The harbour has been in a close relationship with the St Andrews Cathedral Priory since the 14th century, and the Priory Precinct Wall has had a significant influence upon the subsequent development and widening of the quays in the Inner Harbour, due to some traffic issue in a narrow strip connecting the wall to the harbour. In regard to the development history of the harbour, the John Geddy’s Plan of St Andrews of c.1580, clearly illustrates the structures of timber and stone flanking the entrance channel to the harbour and extending inland along the Kinness Burn. By the 16th century, the construction of an extensive pier, bulwark to seaward and linear masonry quays presented the initial separation of the Inner and Outer Harbours, which was, later in the 18th century, reinforced by the introduction of gates between two basins. In the 19th century, along with other improvements, the protective pier and bulwark were extended in the endeavour to make the harbour safer. However, today it remains a tidal harbour, dry at low water unless the gates are used to retain water in the Inner Harbour. 

The (North) pier is a classic example of Scottish vernacular harbour work. It comprises a pier rubble construction with a solid bulwark on its seaward face protecting the wide quay from overtopping waves in extreme weather. The course of the pier is somewhat crooked, reflecting the builders’ strategy to construct it from firm point to firm point along the natural rock skerry that forms its foundation. The dry-stone, rubble construction of the pier offers great character, and the surfaces reveal many stories of repairs to the pier, involving various strategies for placing the stones. The outer, seaward end of the pier contains in places re-used stone with moulded margins, presumably from the ruined castle or cathedral in the 18th and 19thcenturies. The pier possesses several notable features along with its length, including cyclopean stone mooring pawls, stone pairs leading to the bulwark, a stone slipway in the harbour where the pier joins the Shorehead quay and a stone-built ramp at the root of the pier leading down onto the shore.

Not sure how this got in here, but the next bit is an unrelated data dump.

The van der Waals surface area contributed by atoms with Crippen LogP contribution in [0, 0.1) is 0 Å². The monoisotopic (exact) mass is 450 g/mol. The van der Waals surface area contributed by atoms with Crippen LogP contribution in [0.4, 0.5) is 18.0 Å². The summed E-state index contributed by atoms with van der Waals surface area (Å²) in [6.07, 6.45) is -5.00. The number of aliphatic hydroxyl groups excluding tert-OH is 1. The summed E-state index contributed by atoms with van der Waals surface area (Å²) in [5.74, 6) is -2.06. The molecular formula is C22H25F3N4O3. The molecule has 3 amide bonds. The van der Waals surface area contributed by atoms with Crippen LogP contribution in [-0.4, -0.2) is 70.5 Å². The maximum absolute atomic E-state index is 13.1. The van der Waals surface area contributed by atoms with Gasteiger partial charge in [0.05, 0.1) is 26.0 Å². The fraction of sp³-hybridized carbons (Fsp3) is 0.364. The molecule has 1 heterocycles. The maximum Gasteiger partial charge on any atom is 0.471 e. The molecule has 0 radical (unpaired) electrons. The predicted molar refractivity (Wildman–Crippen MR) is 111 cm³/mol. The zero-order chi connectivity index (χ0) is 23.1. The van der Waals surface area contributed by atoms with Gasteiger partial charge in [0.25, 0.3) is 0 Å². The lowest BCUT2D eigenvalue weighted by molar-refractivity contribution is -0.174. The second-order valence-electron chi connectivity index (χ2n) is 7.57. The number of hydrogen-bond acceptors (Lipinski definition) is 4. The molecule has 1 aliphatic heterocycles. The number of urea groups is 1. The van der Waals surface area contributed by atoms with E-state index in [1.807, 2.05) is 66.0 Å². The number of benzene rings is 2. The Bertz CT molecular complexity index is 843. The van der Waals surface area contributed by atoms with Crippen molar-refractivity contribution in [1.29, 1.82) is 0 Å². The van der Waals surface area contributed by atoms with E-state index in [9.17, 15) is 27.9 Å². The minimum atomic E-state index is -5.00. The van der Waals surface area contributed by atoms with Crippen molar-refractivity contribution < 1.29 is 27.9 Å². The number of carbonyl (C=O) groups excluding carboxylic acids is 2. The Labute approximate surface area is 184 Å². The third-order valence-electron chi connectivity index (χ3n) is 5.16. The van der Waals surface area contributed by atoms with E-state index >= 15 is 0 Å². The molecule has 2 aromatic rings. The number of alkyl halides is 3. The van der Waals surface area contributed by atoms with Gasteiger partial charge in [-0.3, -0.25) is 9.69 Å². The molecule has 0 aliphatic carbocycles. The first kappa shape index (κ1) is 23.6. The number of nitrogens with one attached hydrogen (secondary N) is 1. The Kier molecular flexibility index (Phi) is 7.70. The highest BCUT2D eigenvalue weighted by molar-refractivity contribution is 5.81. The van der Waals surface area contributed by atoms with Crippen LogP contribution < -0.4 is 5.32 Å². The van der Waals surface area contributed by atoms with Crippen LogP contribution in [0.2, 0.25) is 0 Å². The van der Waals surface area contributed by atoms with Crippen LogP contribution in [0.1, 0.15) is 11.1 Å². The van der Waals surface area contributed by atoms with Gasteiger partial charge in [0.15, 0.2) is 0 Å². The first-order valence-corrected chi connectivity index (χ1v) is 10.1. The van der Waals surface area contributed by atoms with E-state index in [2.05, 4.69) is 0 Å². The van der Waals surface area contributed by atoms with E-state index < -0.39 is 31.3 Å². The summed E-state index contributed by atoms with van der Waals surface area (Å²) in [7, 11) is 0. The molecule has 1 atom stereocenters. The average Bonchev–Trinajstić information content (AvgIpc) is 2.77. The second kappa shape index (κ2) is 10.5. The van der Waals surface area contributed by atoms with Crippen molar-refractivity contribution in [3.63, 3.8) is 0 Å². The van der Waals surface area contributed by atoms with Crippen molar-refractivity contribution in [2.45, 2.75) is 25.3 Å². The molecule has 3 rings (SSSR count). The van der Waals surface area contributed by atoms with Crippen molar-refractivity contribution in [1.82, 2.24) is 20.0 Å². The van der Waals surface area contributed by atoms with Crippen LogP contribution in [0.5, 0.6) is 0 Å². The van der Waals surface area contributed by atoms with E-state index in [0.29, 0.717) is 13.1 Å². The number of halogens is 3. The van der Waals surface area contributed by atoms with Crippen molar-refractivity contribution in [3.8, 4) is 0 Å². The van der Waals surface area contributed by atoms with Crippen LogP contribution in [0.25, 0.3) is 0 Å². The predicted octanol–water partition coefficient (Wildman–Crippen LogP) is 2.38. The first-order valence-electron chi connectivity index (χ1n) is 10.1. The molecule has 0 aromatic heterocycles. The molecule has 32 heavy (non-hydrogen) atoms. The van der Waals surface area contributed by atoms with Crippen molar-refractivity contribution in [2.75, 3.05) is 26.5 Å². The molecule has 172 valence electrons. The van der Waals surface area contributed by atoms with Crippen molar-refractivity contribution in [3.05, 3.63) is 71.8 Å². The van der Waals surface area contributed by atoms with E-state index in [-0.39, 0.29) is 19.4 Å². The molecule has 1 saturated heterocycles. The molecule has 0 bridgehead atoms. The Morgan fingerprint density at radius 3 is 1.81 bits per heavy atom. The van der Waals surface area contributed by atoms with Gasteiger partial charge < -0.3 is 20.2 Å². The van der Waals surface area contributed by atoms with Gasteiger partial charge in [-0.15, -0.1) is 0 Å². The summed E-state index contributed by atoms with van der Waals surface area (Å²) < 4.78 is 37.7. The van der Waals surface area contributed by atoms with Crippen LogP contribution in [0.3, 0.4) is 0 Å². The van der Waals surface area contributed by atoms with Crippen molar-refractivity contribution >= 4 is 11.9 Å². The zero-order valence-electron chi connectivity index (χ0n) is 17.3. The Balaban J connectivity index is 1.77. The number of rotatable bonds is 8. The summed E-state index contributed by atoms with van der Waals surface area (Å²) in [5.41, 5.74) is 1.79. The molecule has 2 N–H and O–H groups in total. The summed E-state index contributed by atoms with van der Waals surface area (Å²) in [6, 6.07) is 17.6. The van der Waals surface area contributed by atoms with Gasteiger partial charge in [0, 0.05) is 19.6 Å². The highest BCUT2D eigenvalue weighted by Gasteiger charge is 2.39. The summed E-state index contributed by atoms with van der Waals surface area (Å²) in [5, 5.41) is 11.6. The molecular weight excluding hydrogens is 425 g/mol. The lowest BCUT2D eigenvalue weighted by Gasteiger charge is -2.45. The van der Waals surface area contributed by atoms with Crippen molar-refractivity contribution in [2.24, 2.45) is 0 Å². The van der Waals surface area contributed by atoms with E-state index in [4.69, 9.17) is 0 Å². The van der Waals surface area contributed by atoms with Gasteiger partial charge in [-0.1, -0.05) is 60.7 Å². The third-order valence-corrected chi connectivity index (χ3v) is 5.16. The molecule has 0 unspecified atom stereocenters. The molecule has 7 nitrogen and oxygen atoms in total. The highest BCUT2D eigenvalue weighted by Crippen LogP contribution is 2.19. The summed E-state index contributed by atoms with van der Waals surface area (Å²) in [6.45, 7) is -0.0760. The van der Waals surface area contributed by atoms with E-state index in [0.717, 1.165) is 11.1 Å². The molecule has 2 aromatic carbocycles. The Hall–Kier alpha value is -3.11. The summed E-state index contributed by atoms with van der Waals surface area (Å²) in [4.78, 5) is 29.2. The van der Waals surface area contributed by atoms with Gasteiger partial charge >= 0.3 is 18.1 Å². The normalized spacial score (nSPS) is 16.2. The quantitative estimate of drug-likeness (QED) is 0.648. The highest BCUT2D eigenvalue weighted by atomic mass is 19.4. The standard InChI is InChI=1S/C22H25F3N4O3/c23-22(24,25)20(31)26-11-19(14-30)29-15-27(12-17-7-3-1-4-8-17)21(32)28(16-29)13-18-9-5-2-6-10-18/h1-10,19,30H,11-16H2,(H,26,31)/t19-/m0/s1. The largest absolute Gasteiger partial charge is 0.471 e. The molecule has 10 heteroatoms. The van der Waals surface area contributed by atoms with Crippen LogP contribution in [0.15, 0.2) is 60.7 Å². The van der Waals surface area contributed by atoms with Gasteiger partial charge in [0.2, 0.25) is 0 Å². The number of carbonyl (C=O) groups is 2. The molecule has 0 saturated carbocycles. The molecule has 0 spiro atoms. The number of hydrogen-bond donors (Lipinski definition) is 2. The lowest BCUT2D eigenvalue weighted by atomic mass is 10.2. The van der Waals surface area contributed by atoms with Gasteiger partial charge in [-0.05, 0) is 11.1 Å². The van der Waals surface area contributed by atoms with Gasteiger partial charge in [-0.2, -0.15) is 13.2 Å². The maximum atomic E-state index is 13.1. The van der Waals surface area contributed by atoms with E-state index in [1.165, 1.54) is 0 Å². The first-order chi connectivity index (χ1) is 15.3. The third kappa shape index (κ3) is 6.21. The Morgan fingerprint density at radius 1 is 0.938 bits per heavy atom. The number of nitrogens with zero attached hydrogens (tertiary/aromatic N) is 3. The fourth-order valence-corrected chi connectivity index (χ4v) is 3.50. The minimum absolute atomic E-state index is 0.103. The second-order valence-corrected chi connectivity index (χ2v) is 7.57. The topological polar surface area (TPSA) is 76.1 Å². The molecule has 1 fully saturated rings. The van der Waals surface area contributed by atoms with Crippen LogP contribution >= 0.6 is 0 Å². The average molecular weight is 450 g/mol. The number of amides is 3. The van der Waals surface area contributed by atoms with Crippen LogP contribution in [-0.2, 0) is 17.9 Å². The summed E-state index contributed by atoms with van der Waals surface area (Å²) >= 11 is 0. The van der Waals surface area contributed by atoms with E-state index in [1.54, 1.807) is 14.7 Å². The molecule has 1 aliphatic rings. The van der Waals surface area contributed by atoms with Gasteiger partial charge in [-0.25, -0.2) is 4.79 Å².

As one of the most iconic sites of St Andrews, student traditions of the University such as the Gaudie and Pier Walk take place at the pier annually. The Gaudie is in memory of John Honey, a student who rescued five seamen of the Janet of Macduff which ran aground off the East Sands of St Andrews on the 3rd of January 1800. During the Pier Walk, students adorned in their red gowns process after Chapel toward the east and walk along the length of the historic pier. See more details regarding these two traditions here.

Today, the Harbour and Pier is managed by St Andrews Harbour Trust.